For some years they worked side by side in uneasy and unaddressed tension. They slept on different sides of this coal town built solely to fuel the railroad while the railroad fueled the hostility. The Knights of Labor fighting for the working men loathed the Chinese. Everyone’s wages were cut or kept low. A living wage was defined differently by the Europeans who planned to stay in the US and set about having families and the Chinese who were willing to live six men to a room in hopes of having enough money to go home one day back to wives and children in China. As long as the Chinese took lower pay more Chinese would be hired and white jobs lost.

At the time it was illegal to hire illegal new Chinese workers, but no one knew who was legal or illegal. In the workers’ minds the Union Pacific robbed them of their manhood every time they hired a “coolie” (a low skilled indentured worker).

And then it happened. An argument over room assignments (in mines there are rooms) turned violent. Different accounts blame one side or the other for the first shovel or pick to the face but soon all hell broke loose. Miners gathered and spontaneously went mad on the streets of the little Chinatown of Rock Springs, shooting, maiming and butchering men they’d worked with for years. Setting fires to the houses and to the small savings within the wooden structures, men released a crazy rage.

Men who worked for family, now set upon humans for blood. What good could come of it? Imagine killing someone and then going home to your family. But were they racist? Or were they union men against a population who didn’t respect the value of manhood and undermined it by their very presence?

Is there freedom in settling for just above nothing if at home in China you have nothing? What does freedom mean when it comes to wages? Are the owners free? Are the workers? Do unions or even communist dictatorships work? Corruption, corruption. The railroads were corrupt and broke. They cut wages and hired desperate foreign people while some insiders skimmed money all along the ride.

The whites who made a ghost town of Chinatown were never charged. People all over the West felt the same uneasy way about the Chinese. They took but didn’t give back, some said though the lawmakers made it impossible for them to really call the US home. Miners in a quickly moving train of corporate, unknowable power turned on the ones settling for scraps.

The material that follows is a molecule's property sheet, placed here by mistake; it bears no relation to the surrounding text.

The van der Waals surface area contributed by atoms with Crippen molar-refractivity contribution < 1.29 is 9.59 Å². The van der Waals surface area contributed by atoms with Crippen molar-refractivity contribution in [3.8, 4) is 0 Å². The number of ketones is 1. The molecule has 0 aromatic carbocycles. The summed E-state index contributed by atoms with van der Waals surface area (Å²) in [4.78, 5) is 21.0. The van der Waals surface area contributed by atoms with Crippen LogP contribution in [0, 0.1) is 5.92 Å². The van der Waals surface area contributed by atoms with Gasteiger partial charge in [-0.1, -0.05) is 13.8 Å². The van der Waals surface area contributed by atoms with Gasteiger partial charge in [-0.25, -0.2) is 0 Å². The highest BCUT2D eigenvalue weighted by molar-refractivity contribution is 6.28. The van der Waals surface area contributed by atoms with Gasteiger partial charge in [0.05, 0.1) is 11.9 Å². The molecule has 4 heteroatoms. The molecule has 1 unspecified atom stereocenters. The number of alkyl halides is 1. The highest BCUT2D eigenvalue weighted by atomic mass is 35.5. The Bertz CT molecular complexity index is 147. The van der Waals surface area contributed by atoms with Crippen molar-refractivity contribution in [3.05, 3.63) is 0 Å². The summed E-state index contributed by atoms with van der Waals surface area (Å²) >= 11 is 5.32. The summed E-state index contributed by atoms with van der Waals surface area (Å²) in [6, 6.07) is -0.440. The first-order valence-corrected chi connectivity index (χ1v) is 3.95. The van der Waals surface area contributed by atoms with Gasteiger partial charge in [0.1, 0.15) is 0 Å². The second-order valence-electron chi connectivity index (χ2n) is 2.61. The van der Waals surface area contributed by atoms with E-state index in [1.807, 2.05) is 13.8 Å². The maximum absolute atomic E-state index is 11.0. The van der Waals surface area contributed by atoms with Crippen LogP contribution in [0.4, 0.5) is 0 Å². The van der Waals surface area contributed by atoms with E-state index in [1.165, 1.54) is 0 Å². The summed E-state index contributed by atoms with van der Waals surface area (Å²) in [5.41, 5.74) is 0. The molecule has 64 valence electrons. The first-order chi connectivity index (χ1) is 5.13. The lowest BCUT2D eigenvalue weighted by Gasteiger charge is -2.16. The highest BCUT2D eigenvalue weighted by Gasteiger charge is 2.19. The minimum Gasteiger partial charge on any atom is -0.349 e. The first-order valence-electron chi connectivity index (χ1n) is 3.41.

“Desperately Poor and Uncivilized” Proud To Be Irish Anyway

George Henry Hall, A Dead Rabbit, or Study of an Irishman, 1858.

George Henry Hall, A Dead Rabbit, or Study of an Irishman, 1858.

The Irish in my family were rogues and dreamers, back stabbers and the kindest people I’ve ever met. They knew how to throw a good funeral, but their parties were awkward with new wealth and old wounds. They were treated as the scum of the earth but knew how to fight. My blood’s been mixed with more civilized tribes, but I still like watching a good scrap and getting together at the funeral parlor with my clan.

Do Irish people really like potatoes? Damn straight. My father ate them every day of his life. He also told police stories so amusing that people came from all over to hear him when he visited his home town in New Jersey. Yeah, and the Irish in my family drank (not my father) and died doing it. Others lived on to make sure their kids would have plenty of hilarity, dysfunction and a sense that no one but another member of the clan could ever fully understand them.

That’s why the NYC parade is so great. You march along with other freckled faces thinking– “What a bunch of misfits we are but we’ve taken over the town.”